Defendants also contend that the record shows without dispute: (1) that the prescribed procedures were complied with; (2) that, even if there was a deviation from prescribed procedures, there was substantial compliance with them; (3) that any deviations from such procedures were harmless errors; (4) that if there was any deviation, such was a deviation only from the procedures prescribed by the Bureau of Public Roads in a Policy and Procedure Memorandum, which need not be followed as would a regulation; and (5) that the prescribed procedures upon which plaintiffs rely did not apply to the selection of the corridor for the expressway since such selection had been made prior to the promulgation of the procedures. Defendants, finally, deny that defendant Volpe's approval of this project, either as to corridor or design, was arbitrary and capricious.
We deal first with plaintiffs' contention that the Secretary's approval is void because of procedural defects in the administrative proceedings.
With respect to their contention that statutory and regulatory procedures were not complied with, plaintiffs rely on 23 U.S.C. § 128, which provides in part:
In this connection, plaintiffs further rely on Policy and Procedure Memorandum 20-8 of the Bureau of Public Roads, which is Appendix A to Title 23 C.F.R., Chapter I, Part 1. The relevant provisions are as follows:
Section 10 of Policy and Procedure Memorandum 20-8 further provides that the corridor and design of an expressway will not be approved until the requirements of the Memorandum have been complied with.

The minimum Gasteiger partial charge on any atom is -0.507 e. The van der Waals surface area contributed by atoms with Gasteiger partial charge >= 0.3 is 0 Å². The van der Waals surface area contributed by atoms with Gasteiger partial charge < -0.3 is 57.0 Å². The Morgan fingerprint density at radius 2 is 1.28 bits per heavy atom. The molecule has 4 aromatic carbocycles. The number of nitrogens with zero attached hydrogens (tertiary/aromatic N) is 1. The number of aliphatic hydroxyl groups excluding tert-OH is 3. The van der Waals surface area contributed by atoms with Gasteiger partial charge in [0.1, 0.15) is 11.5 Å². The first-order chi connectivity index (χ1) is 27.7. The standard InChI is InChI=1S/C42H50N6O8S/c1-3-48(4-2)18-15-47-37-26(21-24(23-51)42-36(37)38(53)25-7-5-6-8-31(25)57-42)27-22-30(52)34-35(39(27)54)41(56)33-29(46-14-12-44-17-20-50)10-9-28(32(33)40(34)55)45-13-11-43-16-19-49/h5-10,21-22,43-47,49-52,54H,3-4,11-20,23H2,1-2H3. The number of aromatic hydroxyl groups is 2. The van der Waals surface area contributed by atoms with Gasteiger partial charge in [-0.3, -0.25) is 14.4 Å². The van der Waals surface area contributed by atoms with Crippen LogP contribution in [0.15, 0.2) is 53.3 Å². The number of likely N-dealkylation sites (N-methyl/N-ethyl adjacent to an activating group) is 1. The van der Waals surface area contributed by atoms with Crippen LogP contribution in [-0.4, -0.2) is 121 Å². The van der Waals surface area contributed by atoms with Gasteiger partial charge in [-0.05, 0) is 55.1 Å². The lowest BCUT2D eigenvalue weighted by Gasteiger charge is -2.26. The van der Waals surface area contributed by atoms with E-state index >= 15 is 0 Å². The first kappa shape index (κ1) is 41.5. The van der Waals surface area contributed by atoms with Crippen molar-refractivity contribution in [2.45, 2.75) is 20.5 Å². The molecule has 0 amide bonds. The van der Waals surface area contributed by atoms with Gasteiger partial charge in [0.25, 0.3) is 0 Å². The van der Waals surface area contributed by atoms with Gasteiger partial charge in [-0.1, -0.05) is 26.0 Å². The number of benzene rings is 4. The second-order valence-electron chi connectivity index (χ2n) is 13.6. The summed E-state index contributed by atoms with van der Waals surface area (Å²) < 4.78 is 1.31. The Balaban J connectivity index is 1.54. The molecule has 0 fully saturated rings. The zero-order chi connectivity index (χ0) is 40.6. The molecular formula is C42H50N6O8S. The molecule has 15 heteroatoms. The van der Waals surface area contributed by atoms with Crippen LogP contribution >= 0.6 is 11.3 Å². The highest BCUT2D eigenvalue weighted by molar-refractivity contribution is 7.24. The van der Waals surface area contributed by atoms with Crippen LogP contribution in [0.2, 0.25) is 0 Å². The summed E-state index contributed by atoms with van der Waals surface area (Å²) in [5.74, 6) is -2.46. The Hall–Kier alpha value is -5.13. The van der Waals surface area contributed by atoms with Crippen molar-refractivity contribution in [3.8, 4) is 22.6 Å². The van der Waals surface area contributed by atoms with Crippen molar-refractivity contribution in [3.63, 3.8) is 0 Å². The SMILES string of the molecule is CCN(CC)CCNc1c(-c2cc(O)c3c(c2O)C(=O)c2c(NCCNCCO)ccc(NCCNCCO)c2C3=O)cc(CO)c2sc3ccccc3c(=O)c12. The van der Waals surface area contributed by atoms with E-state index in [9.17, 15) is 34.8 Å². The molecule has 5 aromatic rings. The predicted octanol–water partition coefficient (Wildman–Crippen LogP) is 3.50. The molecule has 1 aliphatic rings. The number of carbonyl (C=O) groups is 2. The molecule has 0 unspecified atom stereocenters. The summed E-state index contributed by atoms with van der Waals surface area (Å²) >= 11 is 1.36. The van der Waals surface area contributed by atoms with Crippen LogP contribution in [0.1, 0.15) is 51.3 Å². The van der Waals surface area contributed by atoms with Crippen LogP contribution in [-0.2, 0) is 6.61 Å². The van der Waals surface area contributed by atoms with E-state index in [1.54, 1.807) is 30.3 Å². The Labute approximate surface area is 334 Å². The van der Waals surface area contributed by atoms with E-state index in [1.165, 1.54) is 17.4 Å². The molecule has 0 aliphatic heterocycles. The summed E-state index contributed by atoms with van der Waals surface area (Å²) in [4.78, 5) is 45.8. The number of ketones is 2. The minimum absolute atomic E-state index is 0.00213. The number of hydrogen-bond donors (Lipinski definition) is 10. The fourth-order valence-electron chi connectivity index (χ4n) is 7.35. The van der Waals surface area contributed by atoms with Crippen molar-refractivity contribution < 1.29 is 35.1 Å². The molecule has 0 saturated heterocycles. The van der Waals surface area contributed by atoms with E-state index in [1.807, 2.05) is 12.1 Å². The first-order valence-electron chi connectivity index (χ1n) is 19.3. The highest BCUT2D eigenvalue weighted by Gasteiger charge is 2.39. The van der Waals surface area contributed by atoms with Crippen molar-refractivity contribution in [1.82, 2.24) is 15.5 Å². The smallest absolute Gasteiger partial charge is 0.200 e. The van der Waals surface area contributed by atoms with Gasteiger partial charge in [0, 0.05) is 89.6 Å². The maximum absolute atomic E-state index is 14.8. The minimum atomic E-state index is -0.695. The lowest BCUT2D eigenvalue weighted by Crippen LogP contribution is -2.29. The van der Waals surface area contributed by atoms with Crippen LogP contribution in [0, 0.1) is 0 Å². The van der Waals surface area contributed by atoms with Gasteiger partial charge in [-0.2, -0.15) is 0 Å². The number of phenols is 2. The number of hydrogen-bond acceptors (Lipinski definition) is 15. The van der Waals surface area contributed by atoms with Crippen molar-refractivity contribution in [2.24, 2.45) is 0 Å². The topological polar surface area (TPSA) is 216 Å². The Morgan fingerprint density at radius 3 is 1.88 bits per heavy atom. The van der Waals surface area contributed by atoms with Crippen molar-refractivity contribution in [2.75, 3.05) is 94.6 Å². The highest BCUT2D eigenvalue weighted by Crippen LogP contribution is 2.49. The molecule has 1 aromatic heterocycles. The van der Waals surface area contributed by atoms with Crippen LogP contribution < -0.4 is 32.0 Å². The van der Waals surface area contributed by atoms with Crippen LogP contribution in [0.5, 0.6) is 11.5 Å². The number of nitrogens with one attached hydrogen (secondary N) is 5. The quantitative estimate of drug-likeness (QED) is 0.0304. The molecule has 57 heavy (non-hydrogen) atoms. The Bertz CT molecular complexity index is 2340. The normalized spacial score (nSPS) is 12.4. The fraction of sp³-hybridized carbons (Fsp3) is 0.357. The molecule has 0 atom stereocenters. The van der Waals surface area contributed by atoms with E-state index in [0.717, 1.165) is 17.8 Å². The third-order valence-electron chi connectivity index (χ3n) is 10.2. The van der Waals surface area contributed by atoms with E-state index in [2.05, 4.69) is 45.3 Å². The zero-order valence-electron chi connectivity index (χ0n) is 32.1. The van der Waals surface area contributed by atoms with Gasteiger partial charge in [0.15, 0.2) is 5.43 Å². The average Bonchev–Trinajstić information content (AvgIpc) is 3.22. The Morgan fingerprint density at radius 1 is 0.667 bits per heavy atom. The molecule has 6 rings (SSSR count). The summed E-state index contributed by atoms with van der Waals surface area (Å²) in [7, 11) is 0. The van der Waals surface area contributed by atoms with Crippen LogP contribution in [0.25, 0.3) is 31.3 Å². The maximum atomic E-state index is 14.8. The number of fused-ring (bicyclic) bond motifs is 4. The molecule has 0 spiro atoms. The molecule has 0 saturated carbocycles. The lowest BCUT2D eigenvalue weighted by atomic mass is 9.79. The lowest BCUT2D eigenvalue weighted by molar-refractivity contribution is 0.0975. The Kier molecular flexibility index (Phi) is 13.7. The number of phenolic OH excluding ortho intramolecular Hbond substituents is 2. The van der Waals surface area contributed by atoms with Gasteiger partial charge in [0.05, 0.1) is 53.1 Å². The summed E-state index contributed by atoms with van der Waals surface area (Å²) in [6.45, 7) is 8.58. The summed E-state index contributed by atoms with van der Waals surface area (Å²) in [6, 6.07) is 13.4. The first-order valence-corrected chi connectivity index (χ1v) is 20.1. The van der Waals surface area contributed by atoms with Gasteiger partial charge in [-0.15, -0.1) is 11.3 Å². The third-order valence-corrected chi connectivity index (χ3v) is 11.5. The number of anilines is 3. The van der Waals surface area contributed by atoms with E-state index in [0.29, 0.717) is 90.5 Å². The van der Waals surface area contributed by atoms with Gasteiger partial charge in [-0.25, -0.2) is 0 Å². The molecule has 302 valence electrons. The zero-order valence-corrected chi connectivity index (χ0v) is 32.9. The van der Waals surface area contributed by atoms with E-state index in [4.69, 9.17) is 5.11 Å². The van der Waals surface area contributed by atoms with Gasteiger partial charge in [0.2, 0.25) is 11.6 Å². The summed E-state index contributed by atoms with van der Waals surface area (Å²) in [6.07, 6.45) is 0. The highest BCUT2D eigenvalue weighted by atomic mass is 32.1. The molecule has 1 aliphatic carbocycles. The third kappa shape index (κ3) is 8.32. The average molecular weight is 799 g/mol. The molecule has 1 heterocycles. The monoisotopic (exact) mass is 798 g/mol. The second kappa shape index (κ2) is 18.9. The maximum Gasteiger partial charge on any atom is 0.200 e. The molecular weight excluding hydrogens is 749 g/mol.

It is undisputed that the notice of the May, 1969 hearing which was run in a local newspaper did not indicate that written statements could be submitted at the hearing. It is also undisputed that the equipment which was set up at the hearing for transcribing the proceedings malfunctioned so that some of the statements at the hearing were not included in the transcript that was sent to the Bureau of Public Roads. It is
We recognize the requirement that an administrative agency follow its own procedural regulations. Vitarelli v. Seaton, 359 U.S. 535, 79 S.Ct. 968, 3 L. Ed.2d 1012 (1959). We further assume that the involved Policy and Procedure Memorandum should, for this purpose, be treated as a regulation. While doing so, however, we might say that we have considerable doubt that the Policy and Procedure Memorandum was intended to have the effect of a regulation. The preface to this Memorandum explicitly states that it was not being issued as a new part to the Bureau's regulations and was being made an Appendix to Part 1 to obtain for it the broadest distribution. This Memorandum is not included in the Code of Federal Regulations.
This Court has jurisdiction under 5 U.S.C. § 706 to determine whether the Secretary's approval is void because of procedural defects. This statute provides in part that agency action may be set aside if it is done "without observance of procedure required by law." However, a proviso to all of Section 706 is that the court shall view the whole record and take due account of the rule of prejudicial error. If a procedural error is harmless, the court is without authority to set aside an administrative determination.